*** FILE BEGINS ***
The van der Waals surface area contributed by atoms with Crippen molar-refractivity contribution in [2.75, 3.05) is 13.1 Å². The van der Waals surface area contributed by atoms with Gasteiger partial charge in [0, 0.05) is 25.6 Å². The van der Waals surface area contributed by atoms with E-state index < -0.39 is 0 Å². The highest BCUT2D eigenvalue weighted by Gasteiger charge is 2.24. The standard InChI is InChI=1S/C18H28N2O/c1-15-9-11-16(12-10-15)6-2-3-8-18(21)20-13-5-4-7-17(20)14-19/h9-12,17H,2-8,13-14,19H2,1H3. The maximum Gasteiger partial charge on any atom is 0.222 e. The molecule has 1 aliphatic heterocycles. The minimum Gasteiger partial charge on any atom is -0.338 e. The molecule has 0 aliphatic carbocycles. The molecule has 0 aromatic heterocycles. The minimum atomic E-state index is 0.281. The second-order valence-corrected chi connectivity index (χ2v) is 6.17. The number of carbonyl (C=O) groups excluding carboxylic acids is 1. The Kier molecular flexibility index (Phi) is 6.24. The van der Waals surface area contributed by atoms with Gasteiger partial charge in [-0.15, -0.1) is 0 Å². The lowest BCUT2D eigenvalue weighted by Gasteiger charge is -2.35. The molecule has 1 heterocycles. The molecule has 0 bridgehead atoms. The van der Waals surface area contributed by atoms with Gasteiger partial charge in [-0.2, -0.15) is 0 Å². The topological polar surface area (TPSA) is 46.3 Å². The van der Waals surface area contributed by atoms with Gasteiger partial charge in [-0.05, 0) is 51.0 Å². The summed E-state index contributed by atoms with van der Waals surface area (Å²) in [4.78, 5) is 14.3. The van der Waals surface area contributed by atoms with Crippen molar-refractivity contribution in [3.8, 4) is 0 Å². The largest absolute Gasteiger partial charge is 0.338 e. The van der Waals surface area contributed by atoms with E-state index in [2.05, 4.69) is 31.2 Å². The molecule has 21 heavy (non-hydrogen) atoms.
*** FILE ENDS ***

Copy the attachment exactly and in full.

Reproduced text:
The van der Waals surface area contributed by atoms with Crippen molar-refractivity contribution in [2.75, 3.05) is 13.1 Å². The van der Waals surface area contributed by atoms with Gasteiger partial charge in [0, 0.05) is 25.6 Å². The van der Waals surface area contributed by atoms with E-state index < -0.39 is 0 Å². The highest BCUT2D eigenvalue weighted by Gasteiger charge is 2.24. The standard InChI is InChI=1S/C18H28N2O/c1-15-9-11-16(12-10-15)6-2-3-8-18(21)20-13-5-4-7-17(20)14-19/h9-12,17H,2-8,13-14,19H2,1H3. The maximum Gasteiger partial charge on any atom is 0.222 e. The molecule has 1 aliphatic heterocycles. The minimum Gasteiger partial charge on any atom is -0.338 e. The molecule has 0 aliphatic carbocycles. The molecule has 0 aromatic heterocycles. The minimum atomic E-state index is 0.281. The second-order valence-corrected chi connectivity index (χ2v) is 6.17. The number of carbonyl (C=O) groups excluding carboxylic acids is 1. The Kier molecular flexibility index (Phi) is 6.24. The van der Waals surface area contributed by atoms with Gasteiger partial charge in [-0.15, -0.1) is 0 Å². The lowest BCUT2D eigenvalue weighted by Gasteiger charge is -2.35. The molecule has 1 heterocycles. The molecule has 0 bridgehead atoms. The van der Waals surface area contributed by atoms with Gasteiger partial charge in [-0.2, -0.15) is 0 Å². The topological polar surface area (TPSA) is 46.3 Å². The van der Waals surface area contributed by atoms with Gasteiger partial charge in [-0.05, 0) is 51.0 Å². The summed E-state index contributed by atoms with van der Waals surface area (Å²) in [4.78, 5) is 14.3. The van der Waals surface area contributed by atoms with Crippen molar-refractivity contribution in [3.8, 4) is 0 Å². The largest absolute Gasteiger partial charge is 0.338 e. The van der Waals surface area contributed by atoms with E-state index in [2.05, 4.69) is 31.2 Å². The molecule has 21 heavy (non-hydrogen) atoms.